In addition, a linear encoder 51 for detecting the position of the carriage 41, a carry roller 17A for carrying the medium S in a direction that intersects the moving direction of the carriage 41 (hereinafter also referred to as carrying direction, corresponds to “predetermined direction”), and a carry motor 15 for driving the carry roller 17A rotationally are provided in the vicinity of the carriage 41.

On the other hand, the carriage 41 is provided with an ink cartridges 48 that contain various types of ink and a head 21 that carries out printing on the medium S. The ink cartridges 48 contain ink of various colors such as yellow (Y), magenta (M), cyan (C), and black (K), for example, and are mounted in a cartridge mounting section 49 provided in the carriage 41 in a removable manner. Furthermore, in this embodiment, the head 21 carried out printing by ejecting ink onto the medium S. For this reason, a large number of nozzles for ejecting ink are provided in the head 21. A detailed description of the ink ejecting mechanism of the head 21 is given later.

Additionally, a cleaning unit 30 for clearing clogging of the nozzles of the head 21 is provided inside the inkjet printer 1. The cleaning unit 30 has a pump device 31 and a capping device 35. The pump device 31 is a device that sucks out ink from the nozzles in order to overcome clogging of the nozzles of the head 21, and is operated by a pump motor (not shown). The capping device 35 is for sealing the nozzles of the head 21 when printing is not being performed (for example during standby), so that the nozzles of the head 21 are kept from clogging.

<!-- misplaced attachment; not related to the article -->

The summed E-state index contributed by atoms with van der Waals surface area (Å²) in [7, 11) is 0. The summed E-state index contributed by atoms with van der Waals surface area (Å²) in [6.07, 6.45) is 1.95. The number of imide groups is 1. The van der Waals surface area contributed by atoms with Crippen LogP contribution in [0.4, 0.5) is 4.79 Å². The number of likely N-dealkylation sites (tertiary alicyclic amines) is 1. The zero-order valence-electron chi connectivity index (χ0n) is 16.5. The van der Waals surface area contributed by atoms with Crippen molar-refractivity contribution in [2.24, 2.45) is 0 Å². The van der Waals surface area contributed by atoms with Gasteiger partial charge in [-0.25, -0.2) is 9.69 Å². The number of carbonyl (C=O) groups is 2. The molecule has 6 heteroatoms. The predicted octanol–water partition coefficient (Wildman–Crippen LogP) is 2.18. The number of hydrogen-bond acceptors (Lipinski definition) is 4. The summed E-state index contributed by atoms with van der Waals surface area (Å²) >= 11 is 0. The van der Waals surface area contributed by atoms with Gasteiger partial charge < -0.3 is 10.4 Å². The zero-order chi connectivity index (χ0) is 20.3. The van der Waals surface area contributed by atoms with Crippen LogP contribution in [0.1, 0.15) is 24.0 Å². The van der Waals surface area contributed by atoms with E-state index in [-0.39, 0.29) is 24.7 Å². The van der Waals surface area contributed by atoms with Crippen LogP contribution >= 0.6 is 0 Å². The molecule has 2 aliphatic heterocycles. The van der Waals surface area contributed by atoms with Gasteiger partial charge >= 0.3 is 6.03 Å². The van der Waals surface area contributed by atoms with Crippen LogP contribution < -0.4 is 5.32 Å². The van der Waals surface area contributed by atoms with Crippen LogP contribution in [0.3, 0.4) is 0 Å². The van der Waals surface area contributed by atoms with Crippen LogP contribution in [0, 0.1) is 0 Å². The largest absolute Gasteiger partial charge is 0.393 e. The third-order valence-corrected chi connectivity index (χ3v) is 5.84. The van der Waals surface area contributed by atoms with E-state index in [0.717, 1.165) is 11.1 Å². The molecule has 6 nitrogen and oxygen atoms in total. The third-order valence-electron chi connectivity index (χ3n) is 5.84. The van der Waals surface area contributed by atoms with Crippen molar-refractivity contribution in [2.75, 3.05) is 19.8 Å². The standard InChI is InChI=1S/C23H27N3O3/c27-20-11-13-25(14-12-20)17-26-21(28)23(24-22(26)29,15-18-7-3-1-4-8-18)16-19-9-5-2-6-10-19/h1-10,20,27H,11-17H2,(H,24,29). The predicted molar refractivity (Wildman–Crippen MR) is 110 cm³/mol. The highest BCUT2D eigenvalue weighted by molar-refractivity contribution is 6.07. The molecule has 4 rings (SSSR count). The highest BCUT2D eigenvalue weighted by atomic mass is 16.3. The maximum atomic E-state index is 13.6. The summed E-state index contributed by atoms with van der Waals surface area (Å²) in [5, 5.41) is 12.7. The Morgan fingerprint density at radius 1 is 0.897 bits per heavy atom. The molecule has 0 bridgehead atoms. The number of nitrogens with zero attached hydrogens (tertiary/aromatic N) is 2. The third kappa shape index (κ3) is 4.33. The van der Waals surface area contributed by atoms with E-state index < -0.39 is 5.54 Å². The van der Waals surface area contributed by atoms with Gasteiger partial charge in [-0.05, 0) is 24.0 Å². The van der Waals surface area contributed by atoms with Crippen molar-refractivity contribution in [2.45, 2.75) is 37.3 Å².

The following is a description of the configuration of a carry section of the inkjet printer 1. As shown in FIG. 5, the carry section has a paper insert opening 11A and a roll paper insert opening 11B, a paper-supply motor (not shown), a paper-supply roller 13, a platen 14, a carry motor (hereinafter, also referred to as “PF motor”) 15, a carry roller 17A and a paper-discharge roller 17B, and a free roller 18A and a free roller 18B. Of these, the carry motor 15, the carry roller 17A, the paper-discharge roller 17B and the like correspond to a carry mechanism.

The paper insert opening 11A is where the medium S is inserted. The paper-supply motor (not shown) is a motor for carrying the medium S that has been inserted into the paper insert opening 11A into the inkjet printer 1, and is constituted by a pulse motor, etc. The paper-supply roller 13 is a roller for automatically carrying the medium S automatically that has been inserted into the paper insert opening 11A into the inkjet printer 1 in the arrow direction A (arrow direction B in case of roll paper) in the figure, and is driven by the paper-supply motor. The paper-supply roller 13 has a transverse cross-sectional shape that is substantially the shape of the letter D. Since the peripheral length of a circumference portion of the paper-supply roller 13 is set longer than the carrying distance to the carry motor 15, so that by using this circumference portion, the medium S can be carried up to the carry motor 15.

The medium S that has been carried by the paper-supply roller 13 abuts against a paper detection sensor 53. This paper detection sensor 53 is positioned between the paper-supply roller 13 and the carry roller 17A, so that it detects the medium S that is supplied by the paper-supply roller 13.